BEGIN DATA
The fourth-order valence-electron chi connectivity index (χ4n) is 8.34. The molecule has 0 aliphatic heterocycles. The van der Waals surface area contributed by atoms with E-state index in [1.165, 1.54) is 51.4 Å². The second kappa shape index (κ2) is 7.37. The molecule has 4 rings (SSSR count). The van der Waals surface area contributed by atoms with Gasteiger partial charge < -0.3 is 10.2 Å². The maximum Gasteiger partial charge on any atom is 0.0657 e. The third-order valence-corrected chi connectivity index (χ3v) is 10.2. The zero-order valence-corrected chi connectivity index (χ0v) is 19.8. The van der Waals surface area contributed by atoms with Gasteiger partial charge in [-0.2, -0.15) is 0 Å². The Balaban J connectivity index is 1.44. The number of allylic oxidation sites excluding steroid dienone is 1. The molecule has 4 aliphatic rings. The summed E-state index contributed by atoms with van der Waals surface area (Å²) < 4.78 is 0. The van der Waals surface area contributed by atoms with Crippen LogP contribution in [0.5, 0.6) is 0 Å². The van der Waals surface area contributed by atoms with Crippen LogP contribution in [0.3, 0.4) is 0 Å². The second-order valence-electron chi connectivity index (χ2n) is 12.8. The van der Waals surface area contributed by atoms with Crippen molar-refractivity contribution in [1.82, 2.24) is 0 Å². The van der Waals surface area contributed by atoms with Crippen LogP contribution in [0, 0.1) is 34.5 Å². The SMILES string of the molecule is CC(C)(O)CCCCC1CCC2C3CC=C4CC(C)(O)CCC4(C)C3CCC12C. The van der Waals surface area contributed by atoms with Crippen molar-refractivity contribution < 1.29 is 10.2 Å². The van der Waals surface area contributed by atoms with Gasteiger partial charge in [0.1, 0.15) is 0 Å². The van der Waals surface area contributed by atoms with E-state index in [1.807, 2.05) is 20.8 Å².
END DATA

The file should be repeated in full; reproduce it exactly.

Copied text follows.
The fourth-order valence-electron chi connectivity index (χ4n) is 8.34. The molecule has 0 aliphatic heterocycles. The van der Waals surface area contributed by atoms with E-state index in [1.165, 1.54) is 51.4 Å². The second kappa shape index (κ2) is 7.37. The molecule has 4 rings (SSSR count). The van der Waals surface area contributed by atoms with Gasteiger partial charge < -0.3 is 10.2 Å². The maximum Gasteiger partial charge on any atom is 0.0657 e. The third-order valence-corrected chi connectivity index (χ3v) is 10.2. The zero-order valence-corrected chi connectivity index (χ0v) is 19.8. The van der Waals surface area contributed by atoms with Gasteiger partial charge in [-0.2, -0.15) is 0 Å². The Balaban J connectivity index is 1.44. The number of allylic oxidation sites excluding steroid dienone is 1. The molecule has 4 aliphatic rings. The summed E-state index contributed by atoms with van der Waals surface area (Å²) < 4.78 is 0. The van der Waals surface area contributed by atoms with Crippen LogP contribution in [0.5, 0.6) is 0 Å². The van der Waals surface area contributed by atoms with Crippen LogP contribution in [0.3, 0.4) is 0 Å². The second-order valence-electron chi connectivity index (χ2n) is 12.8. The van der Waals surface area contributed by atoms with Crippen molar-refractivity contribution in [1.82, 2.24) is 0 Å². The van der Waals surface area contributed by atoms with Crippen LogP contribution in [0, 0.1) is 34.5 Å². The SMILES string of the molecule is CC(C)(O)CCCCC1CCC2C3CC=C4CC(C)(O)CCC4(C)C3CCC12C. The van der Waals surface area contributed by atoms with Crippen molar-refractivity contribution < 1.29 is 10.2 Å². The van der Waals surface area contributed by atoms with Gasteiger partial charge in [0.1, 0.15) is 0 Å². The van der Waals surface area contributed by atoms with E-state index in [1.807, 2.05) is 20.8 Å².